- What might happen?
- Who needs to be contacted?
- Who’s in charge?
When possible, designate one person within the facility to coordinate a response in the event of a subpoena or search warrant. Then, incorporate the following points into your plan of attack.
- Make it known throughout your internal policies and procedures that an employee is not authorized to provide confidential facility documents to anyone, including a law enforcement officer, without a valid subpoena, search warrant, or court order.
- Verify the scope of the subpoena or search warrant. The scope of an agent’s search or seizure is limited to the scope declared in the subpoena or warrant.
- Bring it to the agent’s attention if searched items or areas are not listed specifically in the warrant. An agent is not allowed to access any document or property other than those described in the subpoena or warrant.
- Do not volunteer any document or information that is not specified in the subpoena or search warrant.
- You can and should request to make copies of the medical records (or other documents) being seized to provide continual patient care.
Know Your Rights
Individual employees have the right not to interview, to schedule it for a time when it is more convenient, to start an interview and then cease in the middle whenever they want, and to have a lawyer present.
- Most likely, you will need to assert your rights because the government agent might not do it for you. In fact, the agent might act surprised and offended if you try to assert your rights. Individuals assert these rights all the time and the agent is not surprised, although he or she may act surprised. Do not be frightened by questions like: “Why do you need a lawyer?” or “What do you have to hide?”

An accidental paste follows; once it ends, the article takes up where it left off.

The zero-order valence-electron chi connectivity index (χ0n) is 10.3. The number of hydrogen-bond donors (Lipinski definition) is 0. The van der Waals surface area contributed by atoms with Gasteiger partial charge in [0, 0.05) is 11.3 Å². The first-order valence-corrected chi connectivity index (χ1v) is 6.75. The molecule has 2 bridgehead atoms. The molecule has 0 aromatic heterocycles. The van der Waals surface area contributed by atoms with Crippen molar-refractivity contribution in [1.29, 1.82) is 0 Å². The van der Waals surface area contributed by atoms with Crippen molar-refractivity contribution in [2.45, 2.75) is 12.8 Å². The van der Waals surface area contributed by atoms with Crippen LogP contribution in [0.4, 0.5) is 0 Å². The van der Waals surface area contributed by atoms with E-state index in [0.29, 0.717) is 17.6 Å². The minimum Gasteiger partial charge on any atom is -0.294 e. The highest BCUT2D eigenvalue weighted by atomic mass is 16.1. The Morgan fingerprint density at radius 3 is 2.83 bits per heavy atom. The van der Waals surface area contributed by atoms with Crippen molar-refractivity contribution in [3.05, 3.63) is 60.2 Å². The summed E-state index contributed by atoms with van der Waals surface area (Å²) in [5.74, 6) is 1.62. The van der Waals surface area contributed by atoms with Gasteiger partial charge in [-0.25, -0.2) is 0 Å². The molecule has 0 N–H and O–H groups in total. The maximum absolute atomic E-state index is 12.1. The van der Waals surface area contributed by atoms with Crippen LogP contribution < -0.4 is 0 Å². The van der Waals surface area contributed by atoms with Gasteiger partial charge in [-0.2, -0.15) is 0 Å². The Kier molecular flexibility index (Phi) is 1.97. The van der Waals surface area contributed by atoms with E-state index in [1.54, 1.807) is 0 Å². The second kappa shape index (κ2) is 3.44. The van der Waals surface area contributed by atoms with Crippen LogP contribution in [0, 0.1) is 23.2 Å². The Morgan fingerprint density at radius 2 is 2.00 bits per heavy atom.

- Do not be intimidated into giving an interview for which you aren’t fully prepared. Law enforcement officers are trained in intimidation tactics because they know that the best chance of getting an admission or confession is at their initial encounter. Take the time to review the files to refresh your recollection of events before giving an interview. You can delay until you are prepared to be completely accurate. Unless you are under arrest, the agents cannot detain you.
- There may be someone else at the facility who is more knowledgeable on the issue being investigated. Feel free to direct the agent to someone else who might give a more accurate response.
- Employees should only communicate with agents when required to do so.
- Don’t guess or speculate. A false statement to an agent can be a crime. You need to be absolutely certain that everything you say is truthful, accurate, and correct. Contrary to popular belief, Martha Stewart did not go to jail for insider trading. She was sentenced for obstruction of an agency proceeding and for making false statements to federal investigators. Basically, she went to jail for lying.
- If you are interviewed, prepare written notes of what occurred and what was discussed during the interview. Like your ICD-9-CM coding, prepare your notes with the highest degree of specificity. Agents may get things confused, particularly in the complex area of medical billing. Your notes may be the only accurate record of the conversation two years from now.
Proliferation of federal and state government-initiated investigations has made it essential for health care organizations to create a premeditated response and strategy for handling such investigations. A critical aspect of responding to any external investigation is defining the organization’s expectations and managing those expectations as the investigation continues. This entire process starts when the subpoena or search warrant arrives, so practices need to be prepared. Now is the time to implement policies and procedures that will let employees know what to expect in case the unexpected takes place. Build up your offense for a good defense.